Our team is poised to launch a larger clinical trial that will determine how a harm reduction intervention including fentanyl test strips could reduce fatal and nonfatal overdoses. Recently, Dr. Judith Feinberg and researcher Jon Zibbel at West Virginia University has also asked the National Institute on Drug Abuse to fund research on fentanyl test strips. Their plan is to look at both the positive and negative impact of using these strips, and we’re excited to see the results. Dr. Robin Pollini, the associate director of the Injury Control Research Center at West Virginia University, has said, “There is good evidence that when people use these strips and their drugs test positive for fentanyl, they take steps to use more safely and thus reduce their risk of opioid overdose.”
Fentanyl test strips are saving lives across the country
Many areas of the country have started to distribute fentanyl testing strips with positive results. The Howard Center in Burlington, Vermont distributes these strips to prevent overdose deaths. Catherine Simonson, Chief of Client Services states, “the strips may not stop people from using, but they do change people’s behavior.” In California, the state health department has been paying half of their 45 needles exchanges to distribute these strips. Michael Marquesen, executive director of needle exchange at Los Angeles Community Health Project, states the distribution of fentanyl test strips has an important role in overdose prevention, and allows him to educate people about fentanyl and harm reduction strategies, including naloxone, an opioid receptor antagonist that reverses opioid related overdoses and saves lives. Recently, an article in the Capital Gazette describes a 25% decline in opioid related overdose deaths in Anne Arundel County, Maryland in comparison to 2018. Part of their successful multi-pronged strategy has been the distribution of fentanyl test strips.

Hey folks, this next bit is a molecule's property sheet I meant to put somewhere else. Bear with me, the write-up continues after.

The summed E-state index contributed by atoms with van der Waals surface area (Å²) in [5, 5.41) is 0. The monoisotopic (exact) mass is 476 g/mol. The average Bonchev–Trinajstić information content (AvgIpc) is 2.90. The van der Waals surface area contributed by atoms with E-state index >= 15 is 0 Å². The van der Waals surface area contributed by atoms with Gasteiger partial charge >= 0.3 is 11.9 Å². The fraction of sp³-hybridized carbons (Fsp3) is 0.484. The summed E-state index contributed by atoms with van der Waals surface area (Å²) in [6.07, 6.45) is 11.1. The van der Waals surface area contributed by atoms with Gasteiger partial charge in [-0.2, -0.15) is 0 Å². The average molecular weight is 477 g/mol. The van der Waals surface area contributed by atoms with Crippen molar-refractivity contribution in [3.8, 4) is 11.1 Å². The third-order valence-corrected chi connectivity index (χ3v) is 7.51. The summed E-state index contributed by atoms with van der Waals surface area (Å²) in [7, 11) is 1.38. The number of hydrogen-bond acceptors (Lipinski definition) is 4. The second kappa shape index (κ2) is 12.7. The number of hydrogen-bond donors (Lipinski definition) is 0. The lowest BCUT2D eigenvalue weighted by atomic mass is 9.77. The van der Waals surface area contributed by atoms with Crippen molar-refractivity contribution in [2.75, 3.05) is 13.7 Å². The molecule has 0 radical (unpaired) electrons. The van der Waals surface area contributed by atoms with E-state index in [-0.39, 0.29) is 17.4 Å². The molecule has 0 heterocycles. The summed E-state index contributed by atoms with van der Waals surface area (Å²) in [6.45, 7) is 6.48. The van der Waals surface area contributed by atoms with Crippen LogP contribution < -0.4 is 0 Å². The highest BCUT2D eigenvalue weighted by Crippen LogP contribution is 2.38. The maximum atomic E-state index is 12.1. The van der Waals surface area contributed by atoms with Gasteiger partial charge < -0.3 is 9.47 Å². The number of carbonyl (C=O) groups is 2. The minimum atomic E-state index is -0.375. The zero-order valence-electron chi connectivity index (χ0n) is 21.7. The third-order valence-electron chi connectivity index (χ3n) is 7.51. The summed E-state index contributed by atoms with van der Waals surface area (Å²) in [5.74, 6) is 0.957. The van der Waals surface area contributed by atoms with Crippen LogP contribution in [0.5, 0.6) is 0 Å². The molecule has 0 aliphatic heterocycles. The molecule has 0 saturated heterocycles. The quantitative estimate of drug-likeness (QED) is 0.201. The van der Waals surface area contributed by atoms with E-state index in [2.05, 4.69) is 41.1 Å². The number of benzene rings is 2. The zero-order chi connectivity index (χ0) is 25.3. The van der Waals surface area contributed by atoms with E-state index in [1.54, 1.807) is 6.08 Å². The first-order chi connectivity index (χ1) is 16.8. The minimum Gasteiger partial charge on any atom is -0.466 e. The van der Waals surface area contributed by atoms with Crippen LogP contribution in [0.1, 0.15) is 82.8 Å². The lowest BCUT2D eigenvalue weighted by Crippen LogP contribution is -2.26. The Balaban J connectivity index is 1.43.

Fentanyl test strips are an important public health strategy that works. Getting this tool into the hands of people who use drugs is critical. It’s a tool that saves lives and improves engagement with a population that is often difficult to engage. With the fentanyl overdose crisis growing in communities across the country, it’s time to implement this and other evidence-based harm reduction interventions that will save lives.
Brandon Marshall, PhD will be a keynote speaker for our Statewide Conference: A Safety first Approach to the Overdose Epidemic. In his keynote address, Putting People Before Politics: Centering Harm Reduction in the US Overdose Response, he will be summarizing the current state of the overdose epidemic in the United States, focusing on the emergence of fentanyl in the illicit drug supply. The session will then discuss how harm reduction programs contribute critically to the broader goal of decreasing overdose deaths. Finally, the session will highlight findings from two evaluations of harm reduction interventions in Canada and the United States, focusing on supervised consumption facilities and fentanyl testing programs. Join us on October for this groundbreaking event by registering here.